Sunrise in the Snow
An Evocation of Yule
by Levana Lindentree
A field of snow lies, shadows blue, in the gray before dawn. The air is so cold it pinches your nose shut; it smells crisp, like ice. Your breath around you is steam. You crunch forward in the snow, leaving footprints, one by one, in blank snow, like the first person on earth. Into silence, echoing silence.
At the edge of the field sits a wooden fence, wood of its ties gone silver-gray with age. You climb over, drop to the other side. You see that from the fence’s top tie you have peeled a splinter, and in the wound the wood shows warm tan-brown, the old wood still young beneath its skin. You brush yourself off, wondering where the splinter has gone, but you are bundled against the cold and you do not find it.
You stand still a moment on the snowy hill. The sky has lightened to a shining yellow-white, and along the blue mountains on the horizon flames a rim of coral. The sun is about to rise.
Ahead of you is a small wood. You crunch down to it through the cold. Oaks tower there, still holding their last brown leaves; dark firs stand, snow on their shoulders; low and merry holly-trees glisten, berries bright; ivy twines in the shadows.
At the wood’s edge, you greet a sentinel holly, touch one glossy leaf, feel its needle-spiked edge. Then you enter the darkness of the wood. Here the ground is barely snowy, just a few shakings on the path. The earth is deep in decaying leaves, turning to muck, in brown needles that muffle your steps. The air is hushed. Here, the night remains.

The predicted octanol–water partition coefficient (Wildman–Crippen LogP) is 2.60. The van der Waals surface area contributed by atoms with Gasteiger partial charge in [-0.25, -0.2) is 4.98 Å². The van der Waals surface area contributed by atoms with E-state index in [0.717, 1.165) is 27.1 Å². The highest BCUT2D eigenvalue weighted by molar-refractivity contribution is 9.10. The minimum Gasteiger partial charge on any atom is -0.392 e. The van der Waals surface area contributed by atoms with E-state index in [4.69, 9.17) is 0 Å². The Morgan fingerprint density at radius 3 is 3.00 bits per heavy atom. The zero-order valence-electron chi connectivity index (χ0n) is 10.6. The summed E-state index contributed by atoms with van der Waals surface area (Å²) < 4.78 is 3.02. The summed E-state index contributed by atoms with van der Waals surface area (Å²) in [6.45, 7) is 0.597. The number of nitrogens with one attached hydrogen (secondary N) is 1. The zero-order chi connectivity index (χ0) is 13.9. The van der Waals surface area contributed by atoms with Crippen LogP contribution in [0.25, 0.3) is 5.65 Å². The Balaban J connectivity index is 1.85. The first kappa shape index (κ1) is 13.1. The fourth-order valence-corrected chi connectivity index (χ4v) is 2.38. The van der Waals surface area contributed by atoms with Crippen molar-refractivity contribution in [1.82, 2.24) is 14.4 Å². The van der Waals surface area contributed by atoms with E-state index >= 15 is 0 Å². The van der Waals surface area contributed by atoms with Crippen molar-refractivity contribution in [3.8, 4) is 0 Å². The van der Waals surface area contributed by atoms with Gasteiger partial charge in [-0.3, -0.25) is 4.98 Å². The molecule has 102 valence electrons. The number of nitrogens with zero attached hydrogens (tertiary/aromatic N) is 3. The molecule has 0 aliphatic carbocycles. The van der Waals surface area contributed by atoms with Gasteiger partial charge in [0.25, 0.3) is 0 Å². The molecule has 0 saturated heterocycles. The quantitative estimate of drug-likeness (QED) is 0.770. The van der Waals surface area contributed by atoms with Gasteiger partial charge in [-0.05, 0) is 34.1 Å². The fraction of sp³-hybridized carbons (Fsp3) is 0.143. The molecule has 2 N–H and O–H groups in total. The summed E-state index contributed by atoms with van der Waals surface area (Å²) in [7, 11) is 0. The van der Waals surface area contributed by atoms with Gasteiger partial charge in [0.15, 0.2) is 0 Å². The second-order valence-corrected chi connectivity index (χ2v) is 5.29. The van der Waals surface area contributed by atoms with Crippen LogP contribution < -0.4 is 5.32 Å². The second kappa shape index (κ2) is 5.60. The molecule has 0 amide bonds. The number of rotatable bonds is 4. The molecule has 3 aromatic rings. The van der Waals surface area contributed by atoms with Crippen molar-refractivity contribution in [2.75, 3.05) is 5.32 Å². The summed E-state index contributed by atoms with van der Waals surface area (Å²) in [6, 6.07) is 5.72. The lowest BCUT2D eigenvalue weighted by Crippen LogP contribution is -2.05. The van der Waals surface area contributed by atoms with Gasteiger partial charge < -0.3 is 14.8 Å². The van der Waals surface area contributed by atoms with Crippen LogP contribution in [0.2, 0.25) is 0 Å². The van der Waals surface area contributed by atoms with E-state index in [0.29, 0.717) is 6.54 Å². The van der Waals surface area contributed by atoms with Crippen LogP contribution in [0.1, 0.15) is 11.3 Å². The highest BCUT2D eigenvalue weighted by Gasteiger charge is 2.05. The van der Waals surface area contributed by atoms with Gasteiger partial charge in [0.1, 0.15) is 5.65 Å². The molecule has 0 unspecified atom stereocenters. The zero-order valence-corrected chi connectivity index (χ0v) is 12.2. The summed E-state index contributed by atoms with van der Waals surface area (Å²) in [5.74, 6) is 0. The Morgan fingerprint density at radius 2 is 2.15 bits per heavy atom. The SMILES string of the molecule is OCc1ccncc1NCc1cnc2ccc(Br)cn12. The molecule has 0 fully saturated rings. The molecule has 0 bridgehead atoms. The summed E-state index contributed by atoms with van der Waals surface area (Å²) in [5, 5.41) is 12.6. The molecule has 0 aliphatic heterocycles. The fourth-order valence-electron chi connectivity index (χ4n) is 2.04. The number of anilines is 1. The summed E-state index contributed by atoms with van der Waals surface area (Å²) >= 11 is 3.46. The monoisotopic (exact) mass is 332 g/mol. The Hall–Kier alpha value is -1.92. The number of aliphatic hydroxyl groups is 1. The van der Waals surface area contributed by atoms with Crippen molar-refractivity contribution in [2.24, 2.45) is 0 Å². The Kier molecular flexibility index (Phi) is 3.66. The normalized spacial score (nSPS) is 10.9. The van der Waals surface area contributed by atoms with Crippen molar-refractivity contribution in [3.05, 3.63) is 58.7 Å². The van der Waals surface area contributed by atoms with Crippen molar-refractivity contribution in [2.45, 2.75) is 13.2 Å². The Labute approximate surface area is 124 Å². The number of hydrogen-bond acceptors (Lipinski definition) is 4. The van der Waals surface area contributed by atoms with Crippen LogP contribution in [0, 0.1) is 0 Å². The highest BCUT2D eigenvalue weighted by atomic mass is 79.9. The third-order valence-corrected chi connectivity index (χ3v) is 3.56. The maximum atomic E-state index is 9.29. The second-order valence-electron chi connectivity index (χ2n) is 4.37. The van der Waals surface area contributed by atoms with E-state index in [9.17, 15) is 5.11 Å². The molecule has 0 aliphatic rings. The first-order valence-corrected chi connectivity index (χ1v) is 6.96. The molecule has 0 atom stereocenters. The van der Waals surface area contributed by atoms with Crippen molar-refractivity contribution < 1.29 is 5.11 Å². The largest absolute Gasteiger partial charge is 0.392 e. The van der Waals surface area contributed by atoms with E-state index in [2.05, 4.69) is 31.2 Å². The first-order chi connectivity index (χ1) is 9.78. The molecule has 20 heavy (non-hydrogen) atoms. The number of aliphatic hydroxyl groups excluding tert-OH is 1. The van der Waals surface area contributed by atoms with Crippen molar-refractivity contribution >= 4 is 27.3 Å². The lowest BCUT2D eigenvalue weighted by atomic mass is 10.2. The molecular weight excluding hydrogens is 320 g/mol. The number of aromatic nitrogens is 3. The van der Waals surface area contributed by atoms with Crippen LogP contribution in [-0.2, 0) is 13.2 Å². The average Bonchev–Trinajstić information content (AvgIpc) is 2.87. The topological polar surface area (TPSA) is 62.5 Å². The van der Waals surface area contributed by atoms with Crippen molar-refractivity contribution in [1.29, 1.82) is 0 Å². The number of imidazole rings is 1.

The wood’s darkness envelops you like a coat, protective, secret: secrets of earth. You breathe in. The air is warmer here; you smell fir and decaying leaves. You breathe in darkness, secrets, protection.
Now you walk forward, to the edge of the wood, and out again; you look back once, say farewell to the trees. The air is brighter, and ahead you see the red sun-disk poised on the horizon. The sun is rising, liquid fire, and as you watch, bit by bit it surfaces, the whole flaming round, the sun reborn at solstice. The light warms your face, and you reach out your hands.
Red light falls, colors the snow. All around you is silence. You breathe in cold fresh air, new light.
After a few moments, you turn your steps uphill to the small stone house where you are going. You tread fresh snow. Quickly you kneel, pull off a glove and take a handful of snow, bring it to your tongue. It tastes cold, empty. You rise and walk forward, reach the house’s doorstep. You feel nearly frozen; your ears are burning. The door is unlocked. You push inside.
Shutting the door behind you, you take off coat, gloves and boots. To the right is a stone fireplace, where someone has laid a fire. You find matches on the mantel and strike one, set it to the tinder, which blazes up. In a few moments, the fire is flaring, crackling, eating its wood, beginning to warm the house. You hold out your hands to it.
The house is decorated for Yule. Fir branches and holly drape the doorway, and in an arch hangs mistletoe, deep green, white berries, the semen of the God. On the fire is a large log, twined in ivy and fir, runes cut into its skin. You know this is the Yule log, beginning to burn.
There is only one thing missing. Then you hear stamping feet at the door, and it opens: a rush of cold air. There in the doorway stand the people you love best, come to celebrate Yule. You come forward and are enveloped in embraces.